When US Vice President Kamala Harris was sworn into office a year ago, women across the globe were watching, many of them wearing her trademark string of pearls, Converse high-tops and purple, a nod to the suffragette movement.
The first woman, the first black person and the first South Asian to ever take the oath, many saw themselves represented in Ms Harris, who is one heartbeat away from the highest office in the land.
The former senator assumed office alongside her boss, President Joe Biden, weeks after a mob of Donald Trump supporters staged an insurrection at the Capitol building. The country was in the grip of the Covid-19 pandemic and millions were out of work.
“It’s tough for any vice president to shine — even in the best of times. And these aren’t the best of times,” Roy Neel, chief of staff for former vice president Al Gore, told The Associated Press.
“You not only serve at the pleasure of the president … but there’s a limit to how much you can do to take the lead role on the major issue of the day, whatever that is, and to go out and look like you’re killing it.”
Ms Harris's first year has not been an easy one. As Mr Biden’s second in command, she was given the task of pushing for voting rights, immigration reform and women's rights.
She has also become a go-to for Mr Biden's international diplomacy, particularly in Latin America.
But her lack of international presence makes her an easy target, with her tiebreaking role in the Senate often tethering her to Washington.
Despite enabling diplomatic rapprochement with President Emmanuel Macron following a submarine deal between the US, Australia and the UK that angered France, her international reputation was tarnished following a series of embarrassing incidents in Central America and on the US-Mexico border.
To all this, she was also told to tout elements of Mr Biden's centrepiece “Build Back Better” agenda, which includes ways to address climate change and the country's infrastructure issues.
While Mr Biden did secure a $1.9 trillion economic stimulus bill aimed at hastening the US recovery from the pandemic, the Build Back Better plan appears dead in the water amid infighting in the Democratic Party.
“She’s been given more responsibilities than most vice presidents,” a former White House staffer told The National. “She has plenty of time to accomplish great things, which people tend to forget.”
Compared to an American football game, Ms Harris has three quarters left. A lot can happen, but only if she stops getting tackled.
Yet, Mr Biden has confidence in Ms Harris, saying at a White House press conference on Wednesday that "she's going to be my running mate" in his 2024 presidential run if he chooses to try for re-election.
In the past 20 years, Georgia’s voter population grew by almost two million, 48 per cent of the growth attributed to the state’s black voting population, analysis from Pew Research Centre shows.
Former president Donald Trump lost the reliably red state in the 2020 presidential elections and in a recorded call, asked an election official to find enough votes to overturn the results.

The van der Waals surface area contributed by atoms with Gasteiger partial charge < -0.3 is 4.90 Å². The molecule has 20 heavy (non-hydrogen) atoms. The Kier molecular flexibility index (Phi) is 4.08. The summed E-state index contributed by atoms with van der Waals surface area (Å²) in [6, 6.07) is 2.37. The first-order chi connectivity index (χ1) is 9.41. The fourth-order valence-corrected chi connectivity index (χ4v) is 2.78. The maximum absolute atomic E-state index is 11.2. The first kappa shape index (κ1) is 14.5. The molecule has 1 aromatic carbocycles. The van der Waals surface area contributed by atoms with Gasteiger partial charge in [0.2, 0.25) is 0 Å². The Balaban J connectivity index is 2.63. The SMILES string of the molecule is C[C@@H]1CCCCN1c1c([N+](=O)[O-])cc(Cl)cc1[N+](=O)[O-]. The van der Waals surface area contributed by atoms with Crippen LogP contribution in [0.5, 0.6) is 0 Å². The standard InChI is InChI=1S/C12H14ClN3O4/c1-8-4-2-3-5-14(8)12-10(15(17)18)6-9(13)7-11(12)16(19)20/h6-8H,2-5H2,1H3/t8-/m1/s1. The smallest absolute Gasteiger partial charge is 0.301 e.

And on January 5, 2021, all eyes were on the Peach State and a Senate run-off, when a special election brought Democrat underdogs Jon Ossoff and Raphael Warnock into Congress, turning the state blue and also causing the Senate to be split 50/50 — giving Ms Harris the tiebreaking vote.
Two months later, the state’s Republican Governor Brian Kemp signed legislation making it harder to vote by mail and gave his party sweeping controls over state elections.
A Trump loyalist, Mr Kemp said that it was evident that “significant reforms” were needed even though a historic statewide audit proved to the contrary.
In promoting voting rights, Ms Harris faces a growing white-nationalist movement, Mr Trump peddling false claims of voter fraud, Georgia as well as other states enacting voter laws that will make it harder for some people to vote, and a Senate stacked against her.
“Today, our freedom to vote is under assault,” Ms Harris said.
“In Georgia and across our nation, anti-voter laws are being passed that could make it more difficult for as many as 55 million Americans to vote — 55 million Americans. That is one out of six people in our country.”
Though it passed the House, the administration’s voting rights legislation appears to be destined to fail.
Gaffes shade victories
After taking office, Ms Harris’s victory celebration quickly came to a screeching halt, as illegal entries at the US-Mexico border, which began spiking before the Biden-Harris victory, skyrocketed post-inauguration.
The administration decided to take a tough stance.
While visiting President Alejandro Giammattei of Guatemala in June, Ms Harris gave a speech that incorporated many topics, including migration, anti-corruption initiatives and human trafficking. The sound byte heard around the world, however, was: “Do not come here”.
The gaffe overshadowed big wins on securing billions in investments from companies in El Salvador, Guatemala and Honduras.
Then came the photo at the Mexico-Texas border of a mounted patrol officer appearing to whip a man along with images of about 14,000 Haitian migrants sleeping under bridges.
This, along with a record number of would-be migrants being turned away over the past year, has infuriated many in the administration’s own base.
The domino effect
A lot of the roles Mr Biden expects Ms Harris to fill are seemingly based on gender, race, ethnic and social background, such as women's issues.
A stacked Supreme Court shows little to no sign of protecting Roe v Wade as states enact abortion bans and otherwise restrictive laws pertaining to women's reproductive health.
A divided Senate refusing to debate voting rights and no movement on the filibuster leaves a lot of room for Republicans to take back the Senate in this year's midterm elections, leading to the possible erosion of everything Ms Harris and Mr Biden have tried to build.